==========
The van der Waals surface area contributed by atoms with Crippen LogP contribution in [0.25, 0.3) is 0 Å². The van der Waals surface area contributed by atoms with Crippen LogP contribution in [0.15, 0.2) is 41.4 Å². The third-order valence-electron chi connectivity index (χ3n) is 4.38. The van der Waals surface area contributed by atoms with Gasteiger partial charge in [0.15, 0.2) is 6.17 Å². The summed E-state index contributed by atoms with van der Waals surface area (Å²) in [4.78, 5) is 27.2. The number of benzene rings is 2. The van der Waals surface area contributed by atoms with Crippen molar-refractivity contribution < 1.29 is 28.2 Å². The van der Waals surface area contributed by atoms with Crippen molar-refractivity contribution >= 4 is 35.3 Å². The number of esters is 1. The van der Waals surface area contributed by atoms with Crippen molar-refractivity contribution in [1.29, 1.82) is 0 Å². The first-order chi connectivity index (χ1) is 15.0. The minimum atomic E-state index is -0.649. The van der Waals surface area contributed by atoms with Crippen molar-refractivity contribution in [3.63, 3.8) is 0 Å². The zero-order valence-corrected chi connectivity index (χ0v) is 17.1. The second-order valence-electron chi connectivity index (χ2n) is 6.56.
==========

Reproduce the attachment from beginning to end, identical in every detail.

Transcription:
The van der Waals surface area contributed by atoms with Crippen LogP contribution in [0.25, 0.3) is 0 Å². The van der Waals surface area contributed by atoms with Crippen LogP contribution in [0.15, 0.2) is 41.4 Å². The third-order valence-electron chi connectivity index (χ3n) is 4.38. The van der Waals surface area contributed by atoms with Gasteiger partial charge in [0.15, 0.2) is 6.17 Å². The summed E-state index contributed by atoms with van der Waals surface area (Å²) in [4.78, 5) is 27.2. The number of benzene rings is 2. The van der Waals surface area contributed by atoms with Crippen molar-refractivity contribution < 1.29 is 28.2 Å². The van der Waals surface area contributed by atoms with Crippen molar-refractivity contribution >= 4 is 35.3 Å². The number of esters is 1. The van der Waals surface area contributed by atoms with Crippen molar-refractivity contribution in [1.29, 1.82) is 0 Å². The first-order chi connectivity index (χ1) is 15.0. The minimum atomic E-state index is -0.649. The van der Waals surface area contributed by atoms with Crippen molar-refractivity contribution in [3.63, 3.8) is 0 Å². The zero-order valence-corrected chi connectivity index (χ0v) is 17.1. The second-order valence-electron chi connectivity index (χ2n) is 6.56.